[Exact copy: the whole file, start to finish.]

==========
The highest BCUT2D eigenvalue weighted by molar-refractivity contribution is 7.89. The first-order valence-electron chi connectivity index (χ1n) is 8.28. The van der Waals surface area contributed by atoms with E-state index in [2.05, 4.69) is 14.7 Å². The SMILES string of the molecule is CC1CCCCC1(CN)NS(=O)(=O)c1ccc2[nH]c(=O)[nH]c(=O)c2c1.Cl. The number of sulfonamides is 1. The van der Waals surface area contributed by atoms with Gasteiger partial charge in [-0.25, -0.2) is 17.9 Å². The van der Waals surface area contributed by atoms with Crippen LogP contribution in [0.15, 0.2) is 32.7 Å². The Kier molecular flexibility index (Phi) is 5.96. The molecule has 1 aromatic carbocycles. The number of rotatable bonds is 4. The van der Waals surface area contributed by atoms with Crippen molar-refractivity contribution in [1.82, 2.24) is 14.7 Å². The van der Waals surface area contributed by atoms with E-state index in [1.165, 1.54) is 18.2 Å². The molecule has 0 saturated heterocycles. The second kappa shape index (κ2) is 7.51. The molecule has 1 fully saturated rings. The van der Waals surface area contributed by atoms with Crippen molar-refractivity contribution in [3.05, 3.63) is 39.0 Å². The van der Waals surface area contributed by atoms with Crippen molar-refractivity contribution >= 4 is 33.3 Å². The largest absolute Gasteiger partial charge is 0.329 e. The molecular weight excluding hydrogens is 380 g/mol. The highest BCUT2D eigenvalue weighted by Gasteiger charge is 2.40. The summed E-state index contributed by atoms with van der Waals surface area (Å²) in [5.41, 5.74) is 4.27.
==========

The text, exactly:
The highest BCUT2D eigenvalue weighted by molar-refractivity contribution is 7.89. The first-order valence-electron chi connectivity index (χ1n) is 8.28. The van der Waals surface area contributed by atoms with E-state index in [2.05, 4.69) is 14.7 Å². The SMILES string of the molecule is CC1CCCCC1(CN)NS(=O)(=O)c1ccc2[nH]c(=O)[nH]c(=O)c2c1.Cl. The number of sulfonamides is 1. The van der Waals surface area contributed by atoms with Gasteiger partial charge in [-0.25, -0.2) is 17.9 Å². The van der Waals surface area contributed by atoms with Crippen LogP contribution in [0.15, 0.2) is 32.7 Å². The Kier molecular flexibility index (Phi) is 5.96. The molecule has 1 aromatic carbocycles. The number of rotatable bonds is 4. The van der Waals surface area contributed by atoms with Crippen molar-refractivity contribution in [1.82, 2.24) is 14.7 Å². The van der Waals surface area contributed by atoms with E-state index in [1.165, 1.54) is 18.2 Å². The molecule has 0 saturated heterocycles. The second kappa shape index (κ2) is 7.51. The molecule has 1 fully saturated rings. The van der Waals surface area contributed by atoms with Crippen molar-refractivity contribution in [3.05, 3.63) is 39.0 Å². The van der Waals surface area contributed by atoms with Crippen molar-refractivity contribution >= 4 is 33.3 Å². The largest absolute Gasteiger partial charge is 0.329 e. The molecular weight excluding hydrogens is 380 g/mol. The highest BCUT2D eigenvalue weighted by Gasteiger charge is 2.40. The summed E-state index contributed by atoms with van der Waals surface area (Å²) in [5.41, 5.74) is 4.27.